Research a Veteran Guide
More than 16 million American men and women served in the US Armed Forces during World War II, and another 3.5 million worked as federal civilian employees during the war. These men and women are our parents, grandparents, aunts, uncles, or siblings. Many have shared their stories, but many others have not, and few details from their time in service are known.
The purpose of this guide is to assist veterans and their families in obtaining copies of their military personnel files from the National Archives in St. Louis, Missouri.
Details include the types of records available, where they are located, and how to obtain copies. The latter part of the guide details the information available on WWII units and ships. By researching the unit or ship to which a veteran was assigned, you can begin to piece together his or her unique wartime story, and better understand what the war means to your family.
This free resource supports research initiatives of the Museum’s new Institute for the Study of War and Democracy.
WWII Research Services
As each moment passes, more memories of World War II leave us. Connecting with a loved one’s WWII experience becomes tougher with each passing day—conversations, old documents, and photos fade. Finding records and making sense of them can be a daunting task, which is why we’ve launched WWII Research Services, an initiative aimed at locating and translating military records for the general public. Our expert researchers wade through myriad military and civilian files in order to find the information you want to search for, which isn’t easily accessible online. All it takes is filling out our online form or calling our experts to start the process—contact us today.
Individuals Who Never Made It Home
Request the Individual Deceased Personnel File (IDPF). The IDPF will almost always establish his unit and give information on his burial. In many cases, it will also give valuable information about where and when he died, possibly including reports of the action in which he died. For men whose remains were never recovered or identified, extremely valuable records of the testimonies of his buddies are usually included, giving extraordinary information about the action, what happened to him, and when they last saw him. NOTE: You must send a letter before any information can be sent out to you. The letter should include your signed statement of willingness to pay the Freedom of Information Act fees for the work involved. If you are requesting your relative's IDPF, they may not charge you.
Department of the Army
U.S. Army Human Resources Command
1600 Spearhead Division Avenue, Dept. 107
Fort Knox, Kentucky 40122-5504
If the deceased was buried overseas and you want information on a gravesite or possible memorial site, contact the American Battle Monuments Commission.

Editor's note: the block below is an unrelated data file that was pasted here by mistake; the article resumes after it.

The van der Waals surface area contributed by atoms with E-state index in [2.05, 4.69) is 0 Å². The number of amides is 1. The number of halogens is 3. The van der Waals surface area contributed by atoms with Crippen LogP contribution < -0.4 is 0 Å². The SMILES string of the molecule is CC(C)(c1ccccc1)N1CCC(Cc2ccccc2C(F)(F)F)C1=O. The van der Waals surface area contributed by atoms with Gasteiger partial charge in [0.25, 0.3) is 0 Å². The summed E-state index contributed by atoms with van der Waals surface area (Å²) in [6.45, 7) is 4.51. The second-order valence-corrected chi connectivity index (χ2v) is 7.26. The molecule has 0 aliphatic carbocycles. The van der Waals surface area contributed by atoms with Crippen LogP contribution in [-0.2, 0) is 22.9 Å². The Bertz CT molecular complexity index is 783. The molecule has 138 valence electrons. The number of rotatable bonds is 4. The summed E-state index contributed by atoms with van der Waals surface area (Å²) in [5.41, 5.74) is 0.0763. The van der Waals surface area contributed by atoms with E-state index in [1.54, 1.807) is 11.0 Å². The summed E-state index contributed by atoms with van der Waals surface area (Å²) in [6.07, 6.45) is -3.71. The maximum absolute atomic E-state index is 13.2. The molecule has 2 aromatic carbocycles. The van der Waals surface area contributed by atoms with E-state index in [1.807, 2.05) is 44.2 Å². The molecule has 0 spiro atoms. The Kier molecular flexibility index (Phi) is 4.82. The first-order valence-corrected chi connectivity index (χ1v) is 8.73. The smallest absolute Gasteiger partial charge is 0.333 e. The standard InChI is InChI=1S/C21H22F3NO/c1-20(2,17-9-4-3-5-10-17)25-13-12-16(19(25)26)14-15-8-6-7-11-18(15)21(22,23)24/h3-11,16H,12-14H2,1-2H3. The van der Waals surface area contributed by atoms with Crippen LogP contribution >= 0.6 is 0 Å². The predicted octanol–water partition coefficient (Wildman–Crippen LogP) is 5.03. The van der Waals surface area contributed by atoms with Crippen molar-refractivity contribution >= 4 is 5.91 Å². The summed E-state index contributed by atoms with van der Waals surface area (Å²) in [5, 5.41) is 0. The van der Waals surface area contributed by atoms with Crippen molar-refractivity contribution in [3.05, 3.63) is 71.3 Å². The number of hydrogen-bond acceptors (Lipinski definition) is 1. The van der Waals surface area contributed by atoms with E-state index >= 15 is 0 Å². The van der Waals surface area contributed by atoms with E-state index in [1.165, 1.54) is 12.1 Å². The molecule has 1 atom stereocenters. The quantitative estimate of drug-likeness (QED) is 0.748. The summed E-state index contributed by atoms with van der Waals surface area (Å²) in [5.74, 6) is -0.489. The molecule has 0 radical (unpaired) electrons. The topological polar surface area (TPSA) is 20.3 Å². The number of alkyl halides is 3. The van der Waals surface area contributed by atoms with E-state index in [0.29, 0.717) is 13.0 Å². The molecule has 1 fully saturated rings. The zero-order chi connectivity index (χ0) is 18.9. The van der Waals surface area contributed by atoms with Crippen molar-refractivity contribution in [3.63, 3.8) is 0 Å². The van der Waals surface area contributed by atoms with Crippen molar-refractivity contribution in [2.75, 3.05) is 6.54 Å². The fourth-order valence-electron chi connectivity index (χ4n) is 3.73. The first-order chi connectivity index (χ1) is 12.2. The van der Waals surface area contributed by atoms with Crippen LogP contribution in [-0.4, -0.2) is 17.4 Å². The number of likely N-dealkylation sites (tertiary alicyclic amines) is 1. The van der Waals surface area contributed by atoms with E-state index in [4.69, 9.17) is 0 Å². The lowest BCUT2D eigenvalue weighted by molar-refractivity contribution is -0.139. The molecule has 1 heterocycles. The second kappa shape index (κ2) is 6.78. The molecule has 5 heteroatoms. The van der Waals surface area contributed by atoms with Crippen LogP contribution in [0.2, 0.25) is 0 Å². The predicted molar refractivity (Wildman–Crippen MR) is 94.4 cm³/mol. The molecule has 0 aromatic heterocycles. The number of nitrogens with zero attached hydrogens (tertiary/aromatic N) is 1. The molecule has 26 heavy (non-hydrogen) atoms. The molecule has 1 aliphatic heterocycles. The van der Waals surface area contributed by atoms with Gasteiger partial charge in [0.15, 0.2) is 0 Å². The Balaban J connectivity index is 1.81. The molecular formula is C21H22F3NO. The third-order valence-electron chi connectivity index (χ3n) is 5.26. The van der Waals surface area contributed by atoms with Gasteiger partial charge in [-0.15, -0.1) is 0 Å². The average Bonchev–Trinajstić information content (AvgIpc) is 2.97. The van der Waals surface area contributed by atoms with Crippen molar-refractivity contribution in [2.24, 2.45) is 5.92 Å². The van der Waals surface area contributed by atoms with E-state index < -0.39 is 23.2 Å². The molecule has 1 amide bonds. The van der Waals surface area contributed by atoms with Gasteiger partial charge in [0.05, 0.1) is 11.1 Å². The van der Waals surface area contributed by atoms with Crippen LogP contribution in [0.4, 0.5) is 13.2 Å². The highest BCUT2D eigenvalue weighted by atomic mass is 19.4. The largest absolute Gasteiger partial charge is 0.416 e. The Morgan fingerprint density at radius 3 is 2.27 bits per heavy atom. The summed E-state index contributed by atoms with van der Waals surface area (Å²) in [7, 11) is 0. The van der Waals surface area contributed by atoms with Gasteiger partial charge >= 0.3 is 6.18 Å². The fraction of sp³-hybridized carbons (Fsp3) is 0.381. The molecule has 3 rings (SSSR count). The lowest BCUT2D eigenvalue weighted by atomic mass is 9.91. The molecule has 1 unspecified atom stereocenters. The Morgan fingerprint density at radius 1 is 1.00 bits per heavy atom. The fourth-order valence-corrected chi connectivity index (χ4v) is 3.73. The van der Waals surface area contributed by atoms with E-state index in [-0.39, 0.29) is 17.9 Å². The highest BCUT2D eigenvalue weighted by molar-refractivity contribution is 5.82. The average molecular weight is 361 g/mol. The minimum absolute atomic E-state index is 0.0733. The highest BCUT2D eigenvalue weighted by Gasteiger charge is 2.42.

American Battle Monuments Commission
Courthouse Plaza II
2300 Clarendon Blvd., Suite 500
Arlington, VA 22201
Missing in Action
You can find a listing of dead and missing Army and Air Force personnel by county at The National Archives and Records Administration website.
Individuals Who Made It Home After the War
If the individual came home then his discharge papers will provide a lot of valuable information. If you do not have these papers you will want to contact the National Personnel Records Center To get this information you must fill out a Standard Form 180. To get a form, call the following numbers and leave your name and address. The Standard Form 180 will be mailed to you.
National Personnel Records Center
(Military Personnel Records)
1 Archives Drive
St. Louis, MO 63138
On the Web
The National Personnel Records Center might not have any information about the individual due to a fire in 1973 that destroyed many records. If this is the case, you may try contacting the Department of Veteran Affairs. They have addresses and information on veterans who applied for benefits. To find out if they have any information on your veteran, call them at 800-827-1000.
If the Department of Veteran Affairs does not have any information you can try contacting the Veteran Affairs Insurance Center at 800-669-8477.
If you do not know the individual's Social Security number and they applied for veterans benefits after April of 1973 you can send a $2 check made payable to the Department of Veteran Affairs. In a letter to them, ask for the individual's VA claim number, not his Social Security number. If the claim number is nine digits, then it is also the individual's SS number. Mail this letter to:
Department of Veteran Affairs
Records Management Processing Center
P.O. Box 5020
St. Louis, MO 63115
Finding A Military Unit
Once you find the individual's information, or if you already knew it, you can contact members of their military unit. Many can be easily found with Internet research. From there you can contact the person in charge of the group to get further detailed information. This is the best way to get in contact with the soldiers who served with this person.
Other Links That Might Help You
- WWII U.S. Veterans Website
- Department of Veterans Affairs Homepage
You can also contact:
The United States Veteran Support Information Index
P.O. Box 528
Morris, NY 13808
- Dad's War: Finding and Telling Your Father's WWII Story
- How to Locate Anyone Who Is or Has Been in the Military by Lt. Col. Richard Johnson and Debra Johnson Know, MIE Publishing, Spartanburg, SC, 1999
- Finding Your Father's War: A Practical Guide to Researching and Understanding Service in the World War II U.S. Army by Jonathan Gawne, Casemate Publishers, Havertown, PA, 2006